(Tangential reference #2: Why did they decide not to mention Lyndon Johnson's 100th birthday yesterday? He contributed at least as much to Obama's current ascendence as MLK. Oh, yeah -- Hillary got in trouble for mentioning that a little while back.)

(Very tangential reference: Vladimir Putin, who we understand is not to be trusted, says the Georgians who killed his "peacekeepers" included somebody in possession of an American passport. He suggests that the Georgian incursion into South Ossetia was an attempt to bait Russia in order to gain advantage for "one of the parties" in the current American election. If Putin's claim, by some odd chance, is true, it's not hard to guess which of the parties that would have been -- and they can't be trusted any more than Putin. I guess we'll never actually know the truth.)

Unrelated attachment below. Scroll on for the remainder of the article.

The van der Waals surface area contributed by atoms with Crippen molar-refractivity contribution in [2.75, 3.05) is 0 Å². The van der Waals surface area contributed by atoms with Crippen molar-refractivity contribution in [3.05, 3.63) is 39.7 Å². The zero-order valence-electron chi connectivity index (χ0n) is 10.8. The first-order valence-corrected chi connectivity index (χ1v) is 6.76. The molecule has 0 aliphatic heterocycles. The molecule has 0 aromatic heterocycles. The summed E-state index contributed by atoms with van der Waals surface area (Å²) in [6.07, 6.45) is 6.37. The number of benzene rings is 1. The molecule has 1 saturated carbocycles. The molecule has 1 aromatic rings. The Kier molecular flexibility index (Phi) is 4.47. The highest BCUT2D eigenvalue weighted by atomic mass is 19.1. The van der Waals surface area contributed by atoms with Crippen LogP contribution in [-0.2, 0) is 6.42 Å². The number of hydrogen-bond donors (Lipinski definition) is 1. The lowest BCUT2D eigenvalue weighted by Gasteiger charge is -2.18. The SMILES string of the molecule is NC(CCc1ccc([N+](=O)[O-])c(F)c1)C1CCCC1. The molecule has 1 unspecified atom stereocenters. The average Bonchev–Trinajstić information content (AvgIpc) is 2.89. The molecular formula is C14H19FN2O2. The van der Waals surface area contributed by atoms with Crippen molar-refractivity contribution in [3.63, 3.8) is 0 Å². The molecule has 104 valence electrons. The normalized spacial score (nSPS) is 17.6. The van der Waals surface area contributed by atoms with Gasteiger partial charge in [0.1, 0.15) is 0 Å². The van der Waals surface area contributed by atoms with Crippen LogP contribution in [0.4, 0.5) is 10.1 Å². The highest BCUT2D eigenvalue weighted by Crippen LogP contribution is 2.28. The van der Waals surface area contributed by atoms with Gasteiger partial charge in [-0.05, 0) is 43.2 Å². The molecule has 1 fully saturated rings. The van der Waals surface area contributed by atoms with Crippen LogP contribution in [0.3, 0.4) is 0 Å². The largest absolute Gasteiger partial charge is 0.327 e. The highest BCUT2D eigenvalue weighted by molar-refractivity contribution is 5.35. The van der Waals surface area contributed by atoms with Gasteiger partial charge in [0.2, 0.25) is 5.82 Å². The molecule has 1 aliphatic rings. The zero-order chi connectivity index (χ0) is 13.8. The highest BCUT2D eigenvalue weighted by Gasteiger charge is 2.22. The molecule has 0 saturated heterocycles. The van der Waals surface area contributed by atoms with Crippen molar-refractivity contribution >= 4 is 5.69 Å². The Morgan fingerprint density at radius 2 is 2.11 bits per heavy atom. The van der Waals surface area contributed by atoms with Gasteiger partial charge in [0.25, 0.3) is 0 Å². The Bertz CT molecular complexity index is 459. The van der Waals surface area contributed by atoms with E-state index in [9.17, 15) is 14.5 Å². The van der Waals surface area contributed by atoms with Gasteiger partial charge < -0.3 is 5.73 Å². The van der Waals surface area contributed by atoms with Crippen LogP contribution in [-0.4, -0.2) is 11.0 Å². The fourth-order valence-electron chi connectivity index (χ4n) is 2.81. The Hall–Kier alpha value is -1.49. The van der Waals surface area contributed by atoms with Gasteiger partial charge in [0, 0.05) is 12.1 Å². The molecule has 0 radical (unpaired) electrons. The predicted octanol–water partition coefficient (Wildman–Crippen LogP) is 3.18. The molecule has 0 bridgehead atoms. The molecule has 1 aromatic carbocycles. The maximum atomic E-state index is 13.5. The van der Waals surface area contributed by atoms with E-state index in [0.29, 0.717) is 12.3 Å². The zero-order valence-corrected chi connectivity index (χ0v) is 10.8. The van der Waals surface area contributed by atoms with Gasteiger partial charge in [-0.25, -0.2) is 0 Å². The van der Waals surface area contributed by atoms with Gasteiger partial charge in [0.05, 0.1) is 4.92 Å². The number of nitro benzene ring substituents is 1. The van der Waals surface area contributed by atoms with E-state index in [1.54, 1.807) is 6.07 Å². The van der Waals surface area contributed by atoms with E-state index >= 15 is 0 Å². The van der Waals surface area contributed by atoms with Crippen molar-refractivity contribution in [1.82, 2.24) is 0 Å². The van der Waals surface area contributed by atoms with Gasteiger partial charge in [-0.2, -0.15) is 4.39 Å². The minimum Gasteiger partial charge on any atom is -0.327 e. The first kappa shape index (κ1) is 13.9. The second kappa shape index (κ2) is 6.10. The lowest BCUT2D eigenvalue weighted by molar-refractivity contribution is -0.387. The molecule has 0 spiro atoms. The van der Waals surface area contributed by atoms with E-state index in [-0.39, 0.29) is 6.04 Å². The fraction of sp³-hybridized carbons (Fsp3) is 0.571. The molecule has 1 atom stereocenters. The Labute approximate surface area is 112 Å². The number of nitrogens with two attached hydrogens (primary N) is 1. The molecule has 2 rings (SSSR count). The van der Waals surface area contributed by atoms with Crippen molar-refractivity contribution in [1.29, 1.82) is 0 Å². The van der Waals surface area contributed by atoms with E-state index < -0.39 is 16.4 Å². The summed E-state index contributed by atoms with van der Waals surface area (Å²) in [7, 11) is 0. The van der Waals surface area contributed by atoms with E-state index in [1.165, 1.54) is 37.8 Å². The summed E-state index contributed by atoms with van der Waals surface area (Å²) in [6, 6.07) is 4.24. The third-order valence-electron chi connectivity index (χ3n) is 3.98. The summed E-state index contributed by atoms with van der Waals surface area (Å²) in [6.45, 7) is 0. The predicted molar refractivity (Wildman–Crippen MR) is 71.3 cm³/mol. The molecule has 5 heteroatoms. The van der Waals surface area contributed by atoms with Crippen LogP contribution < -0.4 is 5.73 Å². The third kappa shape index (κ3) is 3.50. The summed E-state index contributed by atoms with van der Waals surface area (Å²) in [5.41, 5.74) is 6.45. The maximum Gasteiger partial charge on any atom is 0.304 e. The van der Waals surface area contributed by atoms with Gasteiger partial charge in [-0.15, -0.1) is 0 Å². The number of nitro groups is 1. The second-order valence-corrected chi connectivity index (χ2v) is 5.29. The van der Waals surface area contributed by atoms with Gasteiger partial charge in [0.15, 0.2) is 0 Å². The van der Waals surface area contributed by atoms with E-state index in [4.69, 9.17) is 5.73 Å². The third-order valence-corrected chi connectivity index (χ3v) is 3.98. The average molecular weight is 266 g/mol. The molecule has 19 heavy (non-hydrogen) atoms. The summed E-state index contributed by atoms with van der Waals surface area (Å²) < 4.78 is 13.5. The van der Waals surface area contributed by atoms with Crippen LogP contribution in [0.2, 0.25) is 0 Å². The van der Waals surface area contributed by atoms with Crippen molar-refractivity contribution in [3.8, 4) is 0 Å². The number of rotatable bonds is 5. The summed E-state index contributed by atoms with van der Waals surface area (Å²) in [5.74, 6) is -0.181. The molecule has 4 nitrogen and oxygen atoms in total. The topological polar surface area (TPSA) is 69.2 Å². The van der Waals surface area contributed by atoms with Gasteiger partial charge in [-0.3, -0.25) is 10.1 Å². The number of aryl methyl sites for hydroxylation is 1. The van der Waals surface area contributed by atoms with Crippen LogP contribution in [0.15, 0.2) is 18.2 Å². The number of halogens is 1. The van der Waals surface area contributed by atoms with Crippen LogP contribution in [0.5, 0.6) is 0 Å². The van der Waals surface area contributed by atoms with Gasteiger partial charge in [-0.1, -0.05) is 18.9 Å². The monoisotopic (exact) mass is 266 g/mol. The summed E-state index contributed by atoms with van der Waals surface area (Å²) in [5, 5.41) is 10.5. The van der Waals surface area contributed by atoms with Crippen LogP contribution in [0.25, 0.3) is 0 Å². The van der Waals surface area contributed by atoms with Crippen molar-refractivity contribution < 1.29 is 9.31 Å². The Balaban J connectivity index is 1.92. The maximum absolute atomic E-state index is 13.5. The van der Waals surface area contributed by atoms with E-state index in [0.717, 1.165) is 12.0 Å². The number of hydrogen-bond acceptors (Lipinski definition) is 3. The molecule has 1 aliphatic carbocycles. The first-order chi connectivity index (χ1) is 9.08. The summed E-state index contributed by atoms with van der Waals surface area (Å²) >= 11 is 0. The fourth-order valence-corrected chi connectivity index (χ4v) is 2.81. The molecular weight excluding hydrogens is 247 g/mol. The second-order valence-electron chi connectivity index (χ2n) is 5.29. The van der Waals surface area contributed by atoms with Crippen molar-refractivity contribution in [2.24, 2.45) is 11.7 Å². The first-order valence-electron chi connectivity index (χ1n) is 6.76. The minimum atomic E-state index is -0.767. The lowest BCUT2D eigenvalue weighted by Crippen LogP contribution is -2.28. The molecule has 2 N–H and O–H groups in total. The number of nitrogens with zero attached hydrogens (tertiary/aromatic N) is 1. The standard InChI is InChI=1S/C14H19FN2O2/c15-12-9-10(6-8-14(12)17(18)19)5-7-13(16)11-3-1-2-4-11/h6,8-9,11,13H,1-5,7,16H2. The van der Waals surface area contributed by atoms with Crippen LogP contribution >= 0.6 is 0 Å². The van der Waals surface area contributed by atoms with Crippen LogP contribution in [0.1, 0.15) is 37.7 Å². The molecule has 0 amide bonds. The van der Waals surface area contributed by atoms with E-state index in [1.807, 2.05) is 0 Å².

Wednesday, August 27, 2008

Democratic convention: days 1&2

While I'm waiting for something to happen, now that it's the third night, I figured I might as well say a few words about the past couple of days. I made the mistake of watching on PBS rather than CSPAN, so I had to do quite a bit of internet searching to find the speeches I wanted to hear, but I think I'm pretty much caught up now.

Michele Obama did just fine, of course. She's poised, intelligent, attractive, and extremely likable. She delivered a predictably predictable speech, but with consummate style and professionalism. She left me wondering, as I wondered back in 1992, whether we'd nominated the wrong spouse -- and if Michele wasn't good enough on her own, Sasha and Malia put the icing on the cake. Put Michele and the girls up against Cindy McCain in the "family photo" competition, and it's no contest.

My favorite speech for day 2 was by Dennis Kucinich. You didn't hear it, of course, because it wasn't covered by the networks, PBS, or cable news -- and even I wouldn't expect you to be watching CSPAN. Thanks to the internet, however, you still can watch it here.